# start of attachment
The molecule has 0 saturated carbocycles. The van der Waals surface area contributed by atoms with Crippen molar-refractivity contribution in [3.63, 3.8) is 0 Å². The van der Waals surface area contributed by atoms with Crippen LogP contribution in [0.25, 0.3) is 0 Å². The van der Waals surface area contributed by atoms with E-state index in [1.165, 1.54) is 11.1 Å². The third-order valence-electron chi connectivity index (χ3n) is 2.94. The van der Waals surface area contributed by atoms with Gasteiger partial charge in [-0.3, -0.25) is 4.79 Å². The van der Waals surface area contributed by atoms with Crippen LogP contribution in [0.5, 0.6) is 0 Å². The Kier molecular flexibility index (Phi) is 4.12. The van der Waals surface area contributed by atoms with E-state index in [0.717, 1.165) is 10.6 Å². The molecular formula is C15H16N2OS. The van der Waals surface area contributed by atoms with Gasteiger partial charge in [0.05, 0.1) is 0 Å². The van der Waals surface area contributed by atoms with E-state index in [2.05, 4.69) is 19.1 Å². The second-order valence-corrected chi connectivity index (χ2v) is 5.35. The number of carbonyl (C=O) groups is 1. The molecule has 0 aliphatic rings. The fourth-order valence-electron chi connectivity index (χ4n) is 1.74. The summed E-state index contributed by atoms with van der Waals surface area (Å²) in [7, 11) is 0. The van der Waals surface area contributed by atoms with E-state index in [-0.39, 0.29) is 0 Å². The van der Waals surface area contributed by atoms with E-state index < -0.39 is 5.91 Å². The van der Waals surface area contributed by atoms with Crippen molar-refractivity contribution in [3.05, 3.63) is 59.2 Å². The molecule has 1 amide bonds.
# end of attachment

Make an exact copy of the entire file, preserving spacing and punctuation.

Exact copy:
The molecule has 0 saturated carbocycles. The van der Waals surface area contributed by atoms with Crippen molar-refractivity contribution in [3.63, 3.8) is 0 Å². The van der Waals surface area contributed by atoms with Crippen LogP contribution in [0.25, 0.3) is 0 Å². The van der Waals surface area contributed by atoms with E-state index in [1.165, 1.54) is 11.1 Å². The third-order valence-electron chi connectivity index (χ3n) is 2.94. The van der Waals surface area contributed by atoms with Gasteiger partial charge in [-0.3, -0.25) is 4.79 Å². The van der Waals surface area contributed by atoms with Crippen LogP contribution in [0.5, 0.6) is 0 Å². The Kier molecular flexibility index (Phi) is 4.12. The van der Waals surface area contributed by atoms with E-state index in [0.717, 1.165) is 10.6 Å². The molecular formula is C15H16N2OS. The van der Waals surface area contributed by atoms with Gasteiger partial charge in [0.05, 0.1) is 0 Å². The van der Waals surface area contributed by atoms with E-state index in [2.05, 4.69) is 19.1 Å². The second-order valence-corrected chi connectivity index (χ2v) is 5.35. The number of carbonyl (C=O) groups is 1. The molecule has 0 aliphatic rings. The fourth-order valence-electron chi connectivity index (χ4n) is 1.74. The summed E-state index contributed by atoms with van der Waals surface area (Å²) in [7, 11) is 0. The van der Waals surface area contributed by atoms with E-state index in [-0.39, 0.29) is 0 Å². The van der Waals surface area contributed by atoms with E-state index < -0.39 is 5.91 Å². The van der Waals surface area contributed by atoms with Crippen molar-refractivity contribution in [3.05, 3.63) is 59.2 Å². The molecule has 1 amide bonds.